The Westboro Baptist Church, a Kansas group made famous for their controversial protests of military funerals across the country, are planning an anti-gay rally at Vassar College. Our John Wagner reports on how the community has turned what some would say is hatred into a positive.
POUGHKEEPSIE, N.Y. -- The Westboro Baptist Church, widely considered a cult, with around 50 loyal members, plans to rally at Vassar College to let students and teachers know it's not okay to be gay, announcing loudly that they are all doomed.
"I think they see us as being this hotbed of liberalism. We're just a hotbed of people accepting other people," said Cory Epstein, a senior at Vassar College. "They spew hate because we are accepting of different people here no matter who they love, no matter who they are, where they're from. And we stand against hate."
"It had a very great, unifying effect which I think is ironic for the churches purpose," said Al-Donn Riddick, a Vassar College sophomore.
The planned protest galvanized the Vassar community, creating so much buzz, a student group "Do Something VC" sprung up to harness the energy.
"Their hateful messages have no place here," said Jeffrey Kosmacher, spokesman for Vassar College. "They certainly have no place in our society, but we're going to let our positive values be a testament to that."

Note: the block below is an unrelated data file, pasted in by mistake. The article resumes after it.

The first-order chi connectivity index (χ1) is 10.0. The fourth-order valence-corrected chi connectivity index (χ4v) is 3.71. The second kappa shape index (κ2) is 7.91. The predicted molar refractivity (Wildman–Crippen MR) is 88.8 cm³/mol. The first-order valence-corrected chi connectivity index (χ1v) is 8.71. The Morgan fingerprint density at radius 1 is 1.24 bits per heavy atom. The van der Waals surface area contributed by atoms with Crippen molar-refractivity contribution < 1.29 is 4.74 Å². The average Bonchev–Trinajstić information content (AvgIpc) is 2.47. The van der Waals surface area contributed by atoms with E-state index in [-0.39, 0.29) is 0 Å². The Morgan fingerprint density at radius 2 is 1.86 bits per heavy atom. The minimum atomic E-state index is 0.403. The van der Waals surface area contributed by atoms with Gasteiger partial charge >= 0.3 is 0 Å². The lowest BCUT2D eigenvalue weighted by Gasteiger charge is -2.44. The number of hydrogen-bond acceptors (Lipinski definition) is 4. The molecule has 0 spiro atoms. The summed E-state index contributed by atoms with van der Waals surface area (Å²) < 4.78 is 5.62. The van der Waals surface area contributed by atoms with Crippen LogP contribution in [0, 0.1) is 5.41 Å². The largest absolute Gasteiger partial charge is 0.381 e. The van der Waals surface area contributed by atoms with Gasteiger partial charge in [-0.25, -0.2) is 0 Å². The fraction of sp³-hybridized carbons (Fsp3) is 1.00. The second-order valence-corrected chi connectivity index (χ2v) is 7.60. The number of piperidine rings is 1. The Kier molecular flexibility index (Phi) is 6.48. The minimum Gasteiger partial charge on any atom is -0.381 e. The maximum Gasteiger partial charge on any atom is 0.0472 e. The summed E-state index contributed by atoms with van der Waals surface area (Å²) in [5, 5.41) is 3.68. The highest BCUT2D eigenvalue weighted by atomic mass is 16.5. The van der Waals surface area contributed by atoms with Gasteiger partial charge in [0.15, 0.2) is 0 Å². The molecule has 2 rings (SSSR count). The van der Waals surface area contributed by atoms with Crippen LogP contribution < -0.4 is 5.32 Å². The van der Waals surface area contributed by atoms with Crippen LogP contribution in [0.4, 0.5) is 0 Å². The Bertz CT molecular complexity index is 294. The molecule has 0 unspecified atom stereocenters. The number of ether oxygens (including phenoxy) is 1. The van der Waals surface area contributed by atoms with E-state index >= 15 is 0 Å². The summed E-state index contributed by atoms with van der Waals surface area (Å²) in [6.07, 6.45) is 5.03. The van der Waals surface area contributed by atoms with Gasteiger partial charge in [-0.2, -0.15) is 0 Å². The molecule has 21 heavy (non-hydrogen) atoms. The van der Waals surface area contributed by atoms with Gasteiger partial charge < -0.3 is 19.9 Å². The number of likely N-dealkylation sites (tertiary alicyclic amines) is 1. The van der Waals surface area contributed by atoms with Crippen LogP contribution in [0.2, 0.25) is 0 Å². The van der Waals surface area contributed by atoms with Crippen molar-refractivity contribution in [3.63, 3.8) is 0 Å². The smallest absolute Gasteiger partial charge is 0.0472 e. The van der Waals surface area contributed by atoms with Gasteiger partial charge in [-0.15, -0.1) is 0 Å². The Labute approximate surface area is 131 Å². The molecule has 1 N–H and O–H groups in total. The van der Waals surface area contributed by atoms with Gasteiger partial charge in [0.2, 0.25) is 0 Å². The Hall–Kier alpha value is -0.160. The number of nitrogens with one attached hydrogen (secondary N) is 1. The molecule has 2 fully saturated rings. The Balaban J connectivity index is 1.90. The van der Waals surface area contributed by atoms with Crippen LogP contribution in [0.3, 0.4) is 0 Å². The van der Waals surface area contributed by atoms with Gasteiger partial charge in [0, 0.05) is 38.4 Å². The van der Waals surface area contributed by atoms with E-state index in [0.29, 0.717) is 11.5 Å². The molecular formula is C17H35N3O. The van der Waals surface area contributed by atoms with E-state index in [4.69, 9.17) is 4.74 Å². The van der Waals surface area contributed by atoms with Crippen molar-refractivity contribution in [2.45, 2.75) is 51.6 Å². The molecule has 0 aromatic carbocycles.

Vassar alumni began a fundraiser as a counter-protest, hoping to garner $100 for each minute the protest was planned to last. They've already raised more than $45,000, ten times their initial goal. All money goes to the Trevor Project, the leading national organization providing suicide prevention services for gay and lesbian youth.
"It shows us how much energy and power we have as students and how we can make good things happen every day," said Epstein, who is a member of the Do Something VC group. "We hope to continue this spirit going on."
Vassar officials say they're flattered by the visit, because they say it means they're doing the right thing.
"We're realizing this is an opportunity for Vassar to rally around its core values," said Kosmacher.
"Critical thinking and open mindedness and kindness to each other regardless of orientation or race or religion," explained Sidney Bell, another Vassar student.
Students and staff are working on fundraisers for local LGBT groups and setting up a series of interfaith services and campus wide programs for the week leading up to the protest.
"I think something really beautiful will come out of it, especially if Vassar's response is publicized," said Riddick.
You can donate to the counter-protest by clicking: http://www.crowdrise.com/vcfeb28/fundraiser/joshdeleeuw
Or you can learn more about the Do Something VC group via Twitter, Facebook or send ideas to email@example.com.
You can find more information about the Westboro Baptist Church by clicking here.